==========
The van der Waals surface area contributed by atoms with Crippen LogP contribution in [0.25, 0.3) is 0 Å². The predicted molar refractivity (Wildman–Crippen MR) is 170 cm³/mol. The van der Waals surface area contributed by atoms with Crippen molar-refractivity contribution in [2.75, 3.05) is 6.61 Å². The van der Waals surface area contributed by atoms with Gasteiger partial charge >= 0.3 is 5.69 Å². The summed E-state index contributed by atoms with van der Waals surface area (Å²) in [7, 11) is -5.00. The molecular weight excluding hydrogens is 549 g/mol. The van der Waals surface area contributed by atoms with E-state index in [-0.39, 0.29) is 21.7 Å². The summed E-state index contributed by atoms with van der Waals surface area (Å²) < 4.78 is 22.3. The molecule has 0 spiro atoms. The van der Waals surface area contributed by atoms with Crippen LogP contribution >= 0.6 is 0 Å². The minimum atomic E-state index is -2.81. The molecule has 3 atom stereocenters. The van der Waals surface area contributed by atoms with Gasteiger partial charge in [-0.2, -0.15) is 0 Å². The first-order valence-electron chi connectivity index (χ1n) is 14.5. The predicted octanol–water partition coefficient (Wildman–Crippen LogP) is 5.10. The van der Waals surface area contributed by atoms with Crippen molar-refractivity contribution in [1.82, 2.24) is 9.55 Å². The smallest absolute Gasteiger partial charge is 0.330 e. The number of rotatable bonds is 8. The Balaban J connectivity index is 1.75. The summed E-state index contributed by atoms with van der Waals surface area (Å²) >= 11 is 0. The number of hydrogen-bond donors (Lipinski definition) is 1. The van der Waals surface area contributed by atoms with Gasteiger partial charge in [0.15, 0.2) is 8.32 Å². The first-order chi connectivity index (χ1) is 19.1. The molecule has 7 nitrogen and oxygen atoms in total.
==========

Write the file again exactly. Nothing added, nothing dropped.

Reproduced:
The van der Waals surface area contributed by atoms with Crippen LogP contribution in [0.25, 0.3) is 0 Å². The predicted molar refractivity (Wildman–Crippen MR) is 170 cm³/mol. The van der Waals surface area contributed by atoms with Crippen molar-refractivity contribution in [2.75, 3.05) is 6.61 Å². The van der Waals surface area contributed by atoms with Gasteiger partial charge >= 0.3 is 5.69 Å². The summed E-state index contributed by atoms with van der Waals surface area (Å²) in [7, 11) is -5.00. The molecular weight excluding hydrogens is 549 g/mol. The van der Waals surface area contributed by atoms with E-state index in [-0.39, 0.29) is 21.7 Å². The summed E-state index contributed by atoms with van der Waals surface area (Å²) < 4.78 is 22.3. The molecule has 0 spiro atoms. The van der Waals surface area contributed by atoms with Crippen LogP contribution >= 0.6 is 0 Å². The minimum atomic E-state index is -2.81. The molecule has 3 atom stereocenters. The van der Waals surface area contributed by atoms with Gasteiger partial charge in [-0.2, -0.15) is 0 Å². The first-order valence-electron chi connectivity index (χ1n) is 14.5. The predicted octanol–water partition coefficient (Wildman–Crippen LogP) is 5.10. The van der Waals surface area contributed by atoms with Crippen molar-refractivity contribution in [1.82, 2.24) is 9.55 Å². The smallest absolute Gasteiger partial charge is 0.330 e. The number of rotatable bonds is 8. The Balaban J connectivity index is 1.75. The summed E-state index contributed by atoms with van der Waals surface area (Å²) >= 11 is 0. The number of hydrogen-bond donors (Lipinski definition) is 1. The van der Waals surface area contributed by atoms with Gasteiger partial charge in [0.15, 0.2) is 8.32 Å². The first-order chi connectivity index (χ1) is 19.1. The molecule has 7 nitrogen and oxygen atoms in total.